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15 Jan 2009 04:22 PM
Posted By aksmith42 on 01/15/2009 12:56 AM
dana,
i was thinking about using the isoboard for cavity filling, it will be quite a bit of labor. now i forgot to mention that i put up 1.5 inch owens corning xeps (r-7.5) around the entire outside of the house over 7/16 osb sheathing and foamed all the seams. if i used the foil backed isoboard in the stud cavities would that create a vapor trap? if so how about beadboard insulation. i'm building the house myself and would like to be able to install the insulation. i'm not real big on fiberglass and i worry about dry cellulose settling. the isoboard sounds like a good idea to me if it wont cause moisture issues. thanks for the input.
XEPS will indeed be a vapor barrier, but if you're using the isoboard as cavity filler it isn't much of a vapor barrier as long as you don't foam-seal the edges along the studs, and glue it in an array of blobs to the OSB leaving a very tiny air gap.  You'll have condensation potential on the inside of the OSB during the coldest weather (IIRC, in MA it's a code-requirement that if the outer insulation layer is a vapor-impermeable plastic it needs to be 40% or more of the total insulation value when fiberous materials are used on the interior. This is presumably to keep the dew-point & frost temperature layers inside the less susceptible plastic, not the wood or fiber insulation.  In warmer climates that can be less, but with 3.5" of iso you're adding another R22-24, so you're at about 25%.  You'd still have to be a heluva perfectionist to cut the isoboard to fit so tightly against the studs that it forms a vapor tight seal, eh? ;-)   But the fact that you can't/shouldn't seal the isoboard in order to not moisture-trap the OSB makes it somewhat more akin using fiberglass or cellulose from an insulation stackup point of view.  Even at ~25% of total R-value it may still be the right thing to do, depending on your actual climate.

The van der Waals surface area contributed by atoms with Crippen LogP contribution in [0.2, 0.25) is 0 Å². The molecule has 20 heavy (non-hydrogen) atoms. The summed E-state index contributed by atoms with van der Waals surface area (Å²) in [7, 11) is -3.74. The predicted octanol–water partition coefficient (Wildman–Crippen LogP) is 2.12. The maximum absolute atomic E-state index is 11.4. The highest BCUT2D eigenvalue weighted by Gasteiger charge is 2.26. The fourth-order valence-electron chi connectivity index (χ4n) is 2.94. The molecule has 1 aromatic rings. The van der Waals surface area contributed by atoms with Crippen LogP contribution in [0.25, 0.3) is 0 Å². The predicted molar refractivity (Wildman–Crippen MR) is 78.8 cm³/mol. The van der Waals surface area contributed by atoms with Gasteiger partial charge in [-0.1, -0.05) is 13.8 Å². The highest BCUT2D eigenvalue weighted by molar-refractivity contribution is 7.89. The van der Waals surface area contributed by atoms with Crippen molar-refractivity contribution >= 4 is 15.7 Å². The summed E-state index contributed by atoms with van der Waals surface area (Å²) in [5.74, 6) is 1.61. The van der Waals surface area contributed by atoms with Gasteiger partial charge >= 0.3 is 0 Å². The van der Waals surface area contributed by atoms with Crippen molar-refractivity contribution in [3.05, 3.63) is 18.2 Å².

The worst-case amount of condensation you'd get is far lower if you AIR seal the interior wall perfectly.  (Air transported moisture is generally orders of magnitude than what can permeate through wall matierials.)  Most of the time it's possible to do this by glueing the wallboard to the studs at the seams, and caulking/foaming around plumbing and electrical penetrations/boxes. But even assuming interor air can find it's way between the outer foil of the iso and the OSB, as long as it has some gap it can dry toward the interior when temps rise again.

The amount of convection you'd get around the isoboard chunks in that type of assembly is non-zero, but orders of magnitude lower than what you'd get with fiberglass batting (the reason fiberglass loses insulating value with increasing delta-T), and the net R-value gain is good, even when bridging is considered.  With isoboard you'd get a clear-wall R value (including the R7.5 sheathing) of about R19.5-R20.5, whereas with cellulose or half-pound foam you'd be at ~R17 assuming the standard ball-park of 15% framing area for 2x4 walls.

Worries about dry-blow cellulose settling in wall-cavities are really overwrought.  If installed at a proper density (3lbs. cubic foot or higher) it simply CAN'T settle- it's under permanent spring-tension of the fibers themselves.  Cellulose settling over time is a much bigger issue in low density open-blowing like attic floors, etc.  But if you have the walls open, wet-sprayed cellulose can result in a tighter air seal (but it sounds like you're already well on the way with seam-sealed OSB for sheathing.)

There is a host of info on wall structures' insulation stackups & vapor profiles for different climates zones here:

http://www.buildingscience.com/documents/digests/bsd-106-understanding-vapor-barriers/2007-04-12.6587338447/download

Ideally, if you could get factory-seconds on fiber-faced isoboard (like the recycled stuff I installed in my basement) you could then caulk & seal it to the studs with abandon (or not).  It's vapor permeability is high- much higher than gypsum board or latex paint, but still forms a very good air-barrier.
Dana1User is Offline
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16 Jan 2009 03:10 PM
Posted By Dana1 on 01/15/2009 4:22 PM

(IIRC, in MA it's a code-requirement that if the outer insulation layer is a vapor-impermeable plastic it needs to be 40% or more of the total insulation value when fiberous materials are used on the interior. This is presumably to keep the dew-point & frost temperature layers inside the less susceptible plastic, not the wood or fiber insulation.

My recollection here may have been off here- that may only apply to roof structures, not walls.  But the Building Science stuff should be a good start on figuring out the "right" stackup for you.